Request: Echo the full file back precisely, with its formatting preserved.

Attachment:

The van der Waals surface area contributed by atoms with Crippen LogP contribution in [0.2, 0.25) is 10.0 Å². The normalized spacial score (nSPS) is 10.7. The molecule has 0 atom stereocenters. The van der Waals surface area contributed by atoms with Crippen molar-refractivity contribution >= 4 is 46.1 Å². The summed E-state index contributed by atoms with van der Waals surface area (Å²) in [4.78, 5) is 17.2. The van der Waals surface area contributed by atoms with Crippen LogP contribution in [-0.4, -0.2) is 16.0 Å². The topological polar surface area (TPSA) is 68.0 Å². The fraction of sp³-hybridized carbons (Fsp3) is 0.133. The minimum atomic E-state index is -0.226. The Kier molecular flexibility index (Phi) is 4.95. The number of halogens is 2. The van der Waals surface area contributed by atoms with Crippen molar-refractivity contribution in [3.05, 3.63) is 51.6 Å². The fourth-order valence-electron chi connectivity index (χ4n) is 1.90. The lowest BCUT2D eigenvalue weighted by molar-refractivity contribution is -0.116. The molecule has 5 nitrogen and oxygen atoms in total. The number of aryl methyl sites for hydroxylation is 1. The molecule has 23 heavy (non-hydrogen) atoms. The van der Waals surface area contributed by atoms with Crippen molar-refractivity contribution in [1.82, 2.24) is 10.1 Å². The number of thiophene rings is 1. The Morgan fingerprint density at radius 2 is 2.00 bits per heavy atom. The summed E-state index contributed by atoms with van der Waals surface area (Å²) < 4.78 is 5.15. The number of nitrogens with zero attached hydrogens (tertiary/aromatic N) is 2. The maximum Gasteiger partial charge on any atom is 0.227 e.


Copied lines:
The van der Waals surface area contributed by atoms with Crippen LogP contribution in [0.2, 0.25) is 10.0 Å². The normalized spacial score (nSPS) is 10.7. The molecule has 0 atom stereocenters. The van der Waals surface area contributed by atoms with Crippen molar-refractivity contribution >= 4 is 46.1 Å². The summed E-state index contributed by atoms with van der Waals surface area (Å²) in [4.78, 5) is 17.2. The van der Waals surface area contributed by atoms with Crippen LogP contribution in [-0.4, -0.2) is 16.0 Å². The topological polar surface area (TPSA) is 68.0 Å². The fraction of sp³-hybridized carbons (Fsp3) is 0.133. The minimum atomic E-state index is -0.226. The Kier molecular flexibility index (Phi) is 4.95. The number of halogens is 2. The van der Waals surface area contributed by atoms with Crippen molar-refractivity contribution in [3.05, 3.63) is 51.6 Å². The fourth-order valence-electron chi connectivity index (χ4n) is 1.90. The lowest BCUT2D eigenvalue weighted by molar-refractivity contribution is -0.116. The molecule has 5 nitrogen and oxygen atoms in total. The number of aryl methyl sites for hydroxylation is 1. The molecule has 23 heavy (non-hydrogen) atoms. The van der Waals surface area contributed by atoms with Crippen molar-refractivity contribution in [1.82, 2.24) is 10.1 Å². The number of thiophene rings is 1. The Morgan fingerprint density at radius 2 is 2.00 bits per heavy atom. The summed E-state index contributed by atoms with van der Waals surface area (Å²) < 4.78 is 5.15. The number of nitrogens with zero attached hydrogens (tertiary/aromatic N) is 2. The maximum Gasteiger partial charge on any atom is 0.227 e.